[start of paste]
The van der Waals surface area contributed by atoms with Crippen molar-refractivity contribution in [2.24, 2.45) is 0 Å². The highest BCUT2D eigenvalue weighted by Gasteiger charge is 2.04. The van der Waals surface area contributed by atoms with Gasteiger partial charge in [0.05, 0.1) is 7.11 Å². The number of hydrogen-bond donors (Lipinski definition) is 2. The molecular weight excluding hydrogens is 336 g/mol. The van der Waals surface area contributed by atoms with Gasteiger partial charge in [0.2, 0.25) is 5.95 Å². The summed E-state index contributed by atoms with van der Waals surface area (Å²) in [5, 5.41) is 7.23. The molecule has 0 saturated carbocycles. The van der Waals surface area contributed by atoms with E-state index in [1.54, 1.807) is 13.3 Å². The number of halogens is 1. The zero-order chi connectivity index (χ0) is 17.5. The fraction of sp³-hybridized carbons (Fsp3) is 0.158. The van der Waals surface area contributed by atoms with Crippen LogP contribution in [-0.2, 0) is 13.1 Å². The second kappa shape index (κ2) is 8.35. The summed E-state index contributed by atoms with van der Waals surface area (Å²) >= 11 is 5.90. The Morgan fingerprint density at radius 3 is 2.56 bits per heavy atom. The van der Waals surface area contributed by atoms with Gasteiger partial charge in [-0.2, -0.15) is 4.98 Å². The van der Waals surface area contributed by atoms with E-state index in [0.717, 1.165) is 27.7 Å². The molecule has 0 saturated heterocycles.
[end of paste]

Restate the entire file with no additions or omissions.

The van der Waals surface area contributed by atoms with Crippen molar-refractivity contribution in [2.24, 2.45) is 0 Å². The highest BCUT2D eigenvalue weighted by Gasteiger charge is 2.04. The van der Waals surface area contributed by atoms with Gasteiger partial charge in [0.05, 0.1) is 7.11 Å². The number of hydrogen-bond donors (Lipinski definition) is 2. The molecular weight excluding hydrogens is 336 g/mol. The van der Waals surface area contributed by atoms with Gasteiger partial charge in [0.2, 0.25) is 5.95 Å². The summed E-state index contributed by atoms with van der Waals surface area (Å²) in [5, 5.41) is 7.23. The molecule has 0 saturated carbocycles. The van der Waals surface area contributed by atoms with E-state index in [1.54, 1.807) is 13.3 Å². The number of halogens is 1. The zero-order chi connectivity index (χ0) is 17.5. The fraction of sp³-hybridized carbons (Fsp3) is 0.158. The van der Waals surface area contributed by atoms with Crippen LogP contribution in [-0.2, 0) is 13.1 Å². The second kappa shape index (κ2) is 8.35. The summed E-state index contributed by atoms with van der Waals surface area (Å²) >= 11 is 5.90. The Morgan fingerprint density at radius 3 is 2.56 bits per heavy atom. The van der Waals surface area contributed by atoms with Gasteiger partial charge in [-0.2, -0.15) is 4.98 Å². The van der Waals surface area contributed by atoms with E-state index in [0.717, 1.165) is 27.7 Å². The molecule has 0 saturated heterocycles.